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Bruno v. Dacosta: Constructing The Appealing Trial Record

4 minute read

Justice Lauwers is an appellate judge on a mission.  And, based on his most recent “reflections on trial practice” in Bruno v. Dacosta,[1] the end state appears to be something of a civil trial manual for lawyers and judges concerning the preparation of a complete and accurate trial record. The purpose? So he and his colleagues on the Court of Appeal can better fulfill their function as an appellate court.

Earlier this year in Girao v. Cunningham,[2] building on his earlier decisions in Iannarella v. Corbett,[3] and 1162740 Ontario Limited v. Pingue,[4] Justice Lauwers provided important guidance to trial judges and counsel on considerations relating to self-represented litigants, the admission of expert evidence and the Evidence Act,[5] and the preparation and use of joint document briefs at trial.

In Bruno v. Dacosta, Lauwers J.A. reiterated his comments in Girao regarding the “elements of acceptable trial practice” concerning the admission and use of joint document briefs.[6] Expanding on the recommendation in Girao that counsel include a written agreement regarding its use in the document brief itself, Lauwers J.A. noted: “As a matter of ordinary trial practice, the parties’ agreement should be entered with the joint book of documents at the earliest opportunity.”[7]

He emphasized that “any agreement between counsel as to the admissibility of documents is not automatically binding on the trial judge, who remains at all times the gatekeeper of the evidence.”[8] Specifically, certain issues relating to the admissibility of certain forms of double hearsay in business records introduced pursuant to s. 35 of the Evidence Act will require “argument and an evidentiary ruling”, notwithstanding an agreement of the parties.[9] Further, concerning the Evidence Act, Lauwers J.A. commented that it is “unacceptable trial practice” to include broad, sweeping references in s. 35 Evidence Act notices, such as “All other business and medical records listed in the parties’ affidavits of documents and produced subsequently in this proceeding in response to undertaking or production requests”.[10]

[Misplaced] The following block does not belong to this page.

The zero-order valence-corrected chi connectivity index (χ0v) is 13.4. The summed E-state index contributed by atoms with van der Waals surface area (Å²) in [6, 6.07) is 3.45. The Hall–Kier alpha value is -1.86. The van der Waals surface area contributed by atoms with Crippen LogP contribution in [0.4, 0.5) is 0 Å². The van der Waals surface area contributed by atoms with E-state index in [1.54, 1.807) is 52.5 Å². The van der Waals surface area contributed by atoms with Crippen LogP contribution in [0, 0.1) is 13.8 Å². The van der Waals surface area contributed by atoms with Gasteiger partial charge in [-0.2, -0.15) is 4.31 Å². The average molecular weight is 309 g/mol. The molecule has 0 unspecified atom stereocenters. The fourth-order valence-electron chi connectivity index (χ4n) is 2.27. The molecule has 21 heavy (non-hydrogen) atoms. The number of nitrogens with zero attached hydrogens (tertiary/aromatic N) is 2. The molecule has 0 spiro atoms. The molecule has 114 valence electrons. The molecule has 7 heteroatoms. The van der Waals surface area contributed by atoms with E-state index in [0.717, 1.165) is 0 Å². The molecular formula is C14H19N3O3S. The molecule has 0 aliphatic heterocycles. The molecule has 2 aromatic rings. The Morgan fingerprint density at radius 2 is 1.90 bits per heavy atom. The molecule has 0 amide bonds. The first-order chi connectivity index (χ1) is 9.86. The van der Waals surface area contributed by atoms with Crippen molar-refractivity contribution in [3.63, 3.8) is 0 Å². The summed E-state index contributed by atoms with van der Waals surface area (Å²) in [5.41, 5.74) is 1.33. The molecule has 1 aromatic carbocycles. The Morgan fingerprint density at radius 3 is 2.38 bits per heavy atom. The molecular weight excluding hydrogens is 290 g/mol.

Bruno strongly condemned, as “legal heresy” the “deplorable tendency in civil cases of admitting evidence subject only to the weight to be afforded by the trial judge: ‘Seduced by this trend towards [evidentiary] flexibility, some judges in various jurisdictions have been tempted to rule all relevant evidence as admissible, subject to their later assessment of weight’”.[11]

These admonitions appear to be directed primarily at trial judges.  However, trial and appellate counsel would be well-advised to carefully study and apply the guidance set out by Lauwers J.A. in Bruno, Girao, Pingue, and Iannarella concerning the complete and accurate construction of the trial record for appellate purposes. Interestingly in that regard, Lauwers J.A. also noted that it would be “good trial practice to include any written arguments in the trial record as lettered exhibits to which the appeal court can have access, if necessary.”[12] Something not to lose sight of at the end of a hard-fought trial in order to best position one’s client on appeal.



[1] Bruno v. Dacosta, 2020 ONCA 602 at para. 54.

[2] Girao v. Cunningham, 2020 ONCA 260.

[3] Iannarella v. Corbett, 2015 ONCA 110.

[4] 1162740 Ontario Limited v. Pingue, 2017 ONCA 52; see also Brown J.A.’s decision in Blake v. Dominion of Canada General Insurance Company, 2015 ONCA 165.

[5] Evidence Act, R.S.O. 1990, c. E.23.

[6] Bruno at para. 53.

[7] Bruno at para. 63.

[8] Bruno at para. 55.

[9] Bruno at para. 61.

[10] Bruno at para. 63.

[11] Bruno at para. 65.

[12] Bruno at para. 66.

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